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Gary A. Briggs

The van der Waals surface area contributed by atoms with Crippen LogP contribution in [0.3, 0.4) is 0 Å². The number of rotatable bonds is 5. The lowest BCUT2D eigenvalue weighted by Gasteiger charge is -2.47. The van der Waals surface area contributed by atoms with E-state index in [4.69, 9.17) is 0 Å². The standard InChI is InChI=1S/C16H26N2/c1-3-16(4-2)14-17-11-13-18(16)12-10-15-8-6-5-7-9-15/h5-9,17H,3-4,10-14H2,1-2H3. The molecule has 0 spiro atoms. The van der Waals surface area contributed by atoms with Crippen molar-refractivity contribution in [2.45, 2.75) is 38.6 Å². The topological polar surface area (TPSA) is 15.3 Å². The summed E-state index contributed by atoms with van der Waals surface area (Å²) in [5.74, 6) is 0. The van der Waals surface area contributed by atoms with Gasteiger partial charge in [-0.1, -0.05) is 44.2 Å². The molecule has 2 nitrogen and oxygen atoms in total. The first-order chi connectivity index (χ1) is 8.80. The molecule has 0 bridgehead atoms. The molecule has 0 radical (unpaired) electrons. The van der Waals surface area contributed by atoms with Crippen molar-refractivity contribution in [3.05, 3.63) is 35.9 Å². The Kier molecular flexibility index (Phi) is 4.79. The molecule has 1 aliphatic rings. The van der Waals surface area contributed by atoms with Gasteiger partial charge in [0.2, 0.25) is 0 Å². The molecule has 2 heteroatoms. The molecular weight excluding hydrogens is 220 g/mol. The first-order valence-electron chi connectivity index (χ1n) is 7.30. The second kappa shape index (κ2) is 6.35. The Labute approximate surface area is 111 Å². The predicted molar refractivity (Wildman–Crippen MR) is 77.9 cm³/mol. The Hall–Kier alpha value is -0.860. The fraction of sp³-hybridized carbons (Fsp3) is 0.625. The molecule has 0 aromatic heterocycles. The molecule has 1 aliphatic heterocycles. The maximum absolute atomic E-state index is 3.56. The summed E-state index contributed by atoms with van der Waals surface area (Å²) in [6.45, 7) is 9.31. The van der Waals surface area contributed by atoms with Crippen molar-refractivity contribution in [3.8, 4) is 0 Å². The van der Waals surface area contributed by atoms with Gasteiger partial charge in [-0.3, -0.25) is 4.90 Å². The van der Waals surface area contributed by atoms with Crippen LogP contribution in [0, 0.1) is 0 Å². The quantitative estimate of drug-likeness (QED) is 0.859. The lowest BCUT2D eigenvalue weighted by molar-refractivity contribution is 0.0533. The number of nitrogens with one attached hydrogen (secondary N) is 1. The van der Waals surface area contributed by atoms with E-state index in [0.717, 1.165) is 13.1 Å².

A brief review is made of data bases which have been used for developing diffusion parameterizations for the convective boundary layer (CBL). A variety of parameterizations for lateral and vertical dispersion, σ y and σ z , are surveyed; some of these include mechanical turbulence, source height, or buoyancy effects. Recommendations are made for choosing among these alternatives, depending on the type of source. Because observations of passive plumes indicate that the Gaussian model does a poor job of describing vertical diffusion in the CBL, alternative models for predicting dimensionless crosswind integrated ground concentration, Cy , are reviewed and compared. These include an analytical equation which closely approximates laboratory results; this equation can be applied to any source height > 0.04zi , where zi is the mixing depth. An analysis of a limited amount of buoyant plume data indicates that a radically different approach is needed when the dimensionless buoyancy flux, F *, exceeds 0.1. Such plumes impinge on the “lid” of the mixing layer before ground impact occurs, and residual plume buoyancy causes enhanced lateral spreading under the lid; the observations indicate that σ y approximates the x law that applies to buoyant plume rise when F* > 0.06. The residual buoyancy also causes a delay in downward mixing that is proportional to F *. The main consequence of these two effects is that maximum ground concentration is reduced, compared to that from passive plumes, and is independent of wind speed. For smaller F *, the observations indicate that, with an assumed plume rise Δh = 3zi F *⅗, several different Cy parameterizations give satisfactory results, including a Gaussian model.

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